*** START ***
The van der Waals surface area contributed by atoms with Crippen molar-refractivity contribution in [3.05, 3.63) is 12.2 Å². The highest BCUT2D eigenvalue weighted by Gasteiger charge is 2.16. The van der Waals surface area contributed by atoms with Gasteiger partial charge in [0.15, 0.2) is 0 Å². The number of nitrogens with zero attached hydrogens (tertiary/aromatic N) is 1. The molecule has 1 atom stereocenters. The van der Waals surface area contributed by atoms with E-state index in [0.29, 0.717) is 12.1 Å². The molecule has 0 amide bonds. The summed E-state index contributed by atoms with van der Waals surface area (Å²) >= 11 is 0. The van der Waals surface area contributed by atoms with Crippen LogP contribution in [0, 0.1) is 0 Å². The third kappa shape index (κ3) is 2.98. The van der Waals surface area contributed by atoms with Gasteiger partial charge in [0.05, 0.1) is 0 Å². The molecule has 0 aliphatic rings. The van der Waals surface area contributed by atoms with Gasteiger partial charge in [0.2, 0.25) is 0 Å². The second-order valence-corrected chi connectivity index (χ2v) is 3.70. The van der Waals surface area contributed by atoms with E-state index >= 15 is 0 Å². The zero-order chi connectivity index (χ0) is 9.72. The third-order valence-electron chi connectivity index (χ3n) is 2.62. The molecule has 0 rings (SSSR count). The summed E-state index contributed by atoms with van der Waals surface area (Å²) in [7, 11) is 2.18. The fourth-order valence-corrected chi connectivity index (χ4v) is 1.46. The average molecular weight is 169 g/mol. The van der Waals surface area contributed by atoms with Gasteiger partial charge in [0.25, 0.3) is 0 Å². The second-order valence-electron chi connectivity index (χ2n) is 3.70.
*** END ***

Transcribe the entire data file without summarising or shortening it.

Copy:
The van der Waals surface area contributed by atoms with Crippen molar-refractivity contribution in [3.05, 3.63) is 12.2 Å². The highest BCUT2D eigenvalue weighted by Gasteiger charge is 2.16. The van der Waals surface area contributed by atoms with Gasteiger partial charge in [0.15, 0.2) is 0 Å². The number of nitrogens with zero attached hydrogens (tertiary/aromatic N) is 1. The molecule has 1 atom stereocenters. The van der Waals surface area contributed by atoms with E-state index in [0.29, 0.717) is 12.1 Å². The molecule has 0 amide bonds. The summed E-state index contributed by atoms with van der Waals surface area (Å²) >= 11 is 0. The van der Waals surface area contributed by atoms with Crippen LogP contribution in [0, 0.1) is 0 Å². The third kappa shape index (κ3) is 2.98. The van der Waals surface area contributed by atoms with Gasteiger partial charge in [0.05, 0.1) is 0 Å². The molecule has 0 aliphatic rings. The van der Waals surface area contributed by atoms with Gasteiger partial charge in [0.2, 0.25) is 0 Å². The second-order valence-corrected chi connectivity index (χ2v) is 3.70. The van der Waals surface area contributed by atoms with E-state index >= 15 is 0 Å². The zero-order chi connectivity index (χ0) is 9.72. The third-order valence-electron chi connectivity index (χ3n) is 2.62. The molecule has 0 rings (SSSR count). The summed E-state index contributed by atoms with van der Waals surface area (Å²) in [7, 11) is 2.18. The fourth-order valence-corrected chi connectivity index (χ4v) is 1.46. The average molecular weight is 169 g/mol. The van der Waals surface area contributed by atoms with Gasteiger partial charge in [0.25, 0.3) is 0 Å². The second-order valence-electron chi connectivity index (χ2n) is 3.70.